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Gore Campaign Prepared to Fight in Court to Stop Florida Election From Being Called Official at 5:00Aired November 14, 2000 - 10:40 a.m. ET
THIS IS A RUSH TRANSCRIPT. THIS COPY MAY NOT BE IN ITS FINAL FORM AND MAY BE UPDATED.
DARYN KAGAN, CNN CORRESPONDENT: We want to check in on the Gore campaign.
CNN's Jonathan Karl is handling that for us once again.
Jonathan, good morning.
JONATHAN KARL, CNN CORRESPONDENT: Good morning, Daryn.
The Gore campaign, all eyes on the Leon County courthouse; waiting for that decision on the motion to prevent the Florida secretary of state from calling it official -- calling the election official at 5:00 today. That decision, as we've been saying, expected sometime around noon. But what the Gore campaign is doing is already looking ahead to the next step.
That anticipate that, regardless of what that judge decides, this will be appealed to Florida state Supreme Court and they have called in David Boies to handle their case. David Boies is one of the most prominent trial attorneys in the United States. He is the man who headed up the Justice's Department antitrust lawsuit against Microsoft. He also handled the case for Napster and last year he was declared lawyer of the year. Very prominent guy, very prominent trial attorney. He will be handling oral arguments in the appeal that is almost certain to happen once the decision comes down in Leon County courthouse.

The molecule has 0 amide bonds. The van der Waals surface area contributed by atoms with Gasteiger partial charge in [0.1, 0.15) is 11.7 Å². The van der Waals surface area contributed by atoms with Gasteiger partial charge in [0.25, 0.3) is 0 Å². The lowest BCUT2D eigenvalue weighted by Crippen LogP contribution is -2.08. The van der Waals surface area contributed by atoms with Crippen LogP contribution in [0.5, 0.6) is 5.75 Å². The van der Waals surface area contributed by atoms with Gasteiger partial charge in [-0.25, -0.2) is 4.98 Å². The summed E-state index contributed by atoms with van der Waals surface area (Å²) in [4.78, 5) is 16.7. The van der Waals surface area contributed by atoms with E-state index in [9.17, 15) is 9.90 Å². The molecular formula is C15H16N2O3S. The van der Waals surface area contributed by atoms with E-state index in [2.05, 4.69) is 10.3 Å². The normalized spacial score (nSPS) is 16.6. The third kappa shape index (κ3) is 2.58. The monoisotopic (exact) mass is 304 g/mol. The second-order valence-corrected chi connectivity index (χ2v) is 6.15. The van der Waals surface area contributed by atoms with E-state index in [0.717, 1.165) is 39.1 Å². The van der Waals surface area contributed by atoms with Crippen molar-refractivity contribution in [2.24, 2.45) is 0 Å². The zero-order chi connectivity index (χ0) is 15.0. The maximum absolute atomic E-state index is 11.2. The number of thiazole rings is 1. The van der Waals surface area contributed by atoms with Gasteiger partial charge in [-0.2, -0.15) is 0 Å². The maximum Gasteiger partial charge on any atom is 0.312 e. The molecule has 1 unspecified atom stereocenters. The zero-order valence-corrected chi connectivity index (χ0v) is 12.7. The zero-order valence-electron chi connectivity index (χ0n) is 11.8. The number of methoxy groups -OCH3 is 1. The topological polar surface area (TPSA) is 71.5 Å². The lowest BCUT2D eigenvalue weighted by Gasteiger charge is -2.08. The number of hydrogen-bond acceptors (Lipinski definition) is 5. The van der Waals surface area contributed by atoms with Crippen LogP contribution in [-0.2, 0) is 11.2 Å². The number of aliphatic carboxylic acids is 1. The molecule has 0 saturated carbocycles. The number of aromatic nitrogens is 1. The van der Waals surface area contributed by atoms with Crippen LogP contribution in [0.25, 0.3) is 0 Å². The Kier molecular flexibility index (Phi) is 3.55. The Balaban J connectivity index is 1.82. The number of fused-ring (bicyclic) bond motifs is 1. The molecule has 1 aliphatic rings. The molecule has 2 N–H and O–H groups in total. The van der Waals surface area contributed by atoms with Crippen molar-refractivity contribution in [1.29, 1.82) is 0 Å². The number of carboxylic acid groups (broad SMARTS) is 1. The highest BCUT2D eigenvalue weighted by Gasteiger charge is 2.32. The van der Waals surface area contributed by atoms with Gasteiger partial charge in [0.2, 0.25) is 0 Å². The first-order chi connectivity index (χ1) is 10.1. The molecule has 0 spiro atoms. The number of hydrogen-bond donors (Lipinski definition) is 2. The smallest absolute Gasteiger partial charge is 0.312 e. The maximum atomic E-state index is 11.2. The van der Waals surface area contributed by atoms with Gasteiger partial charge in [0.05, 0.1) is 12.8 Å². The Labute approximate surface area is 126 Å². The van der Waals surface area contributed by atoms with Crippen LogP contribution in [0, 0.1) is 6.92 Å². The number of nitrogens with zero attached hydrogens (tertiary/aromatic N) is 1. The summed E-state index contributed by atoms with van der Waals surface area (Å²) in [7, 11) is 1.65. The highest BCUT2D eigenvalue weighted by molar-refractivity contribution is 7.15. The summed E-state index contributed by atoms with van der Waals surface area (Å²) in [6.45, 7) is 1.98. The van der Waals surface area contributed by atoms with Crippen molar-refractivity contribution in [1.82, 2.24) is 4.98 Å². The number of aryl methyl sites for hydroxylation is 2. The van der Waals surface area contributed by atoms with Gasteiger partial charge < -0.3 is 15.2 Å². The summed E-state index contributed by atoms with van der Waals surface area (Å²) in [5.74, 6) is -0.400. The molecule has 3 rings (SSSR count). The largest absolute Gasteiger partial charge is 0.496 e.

Meanwhile, from the vice president himself, no word. The vice president's last public comments came yesterday late at the White House, where he said that he is looking forward to a speedy conclusion to this; but more important than getting this done quickly is getting it done right.
Also one other development here; here in Washington, Bill Daley, the chairman of the Bush -- of the Gore campaign is in Washington today. He's up on Capitol Hill meeting with congressional leaders in both the House and Senate -- meeting with the Democratic leadership. He's meeting with them, basically, just to keep them apprised of the latest developments in this very fast-developing story -- Daryn.
KAGAN: What about word of this potential deal that has been discussed, maybe, between the Gore and Bush camps? The Gore people would be willing to drop their lawsuits, if -- what have you heard on that?
KARL: Well, there was a report today by Ron Brownstein in "The Los Angeles Times" talking about one potential scenario, which is where the Gore campaign would agree to drop its lawsuits in places like Palm Beach County if they could have a deal where there would be hand counts in all 67 counties in Florida. It must be said that is something that has been talked about by lawyers on the Gore team, but it is not something that they are moved moving towards right now.
Right now that is several steps down the road -- all eyes, again, waiting on that decision in Leon County. And there has been no communication, by the way, between the two campaigns that we know of on such a deal. That is definitely something that is several steps down the road, but not something that is ruled out by the Gore campaign.
KAGAN: But no takers so far.
Jonathan Karl, in Washington, thank you very much.
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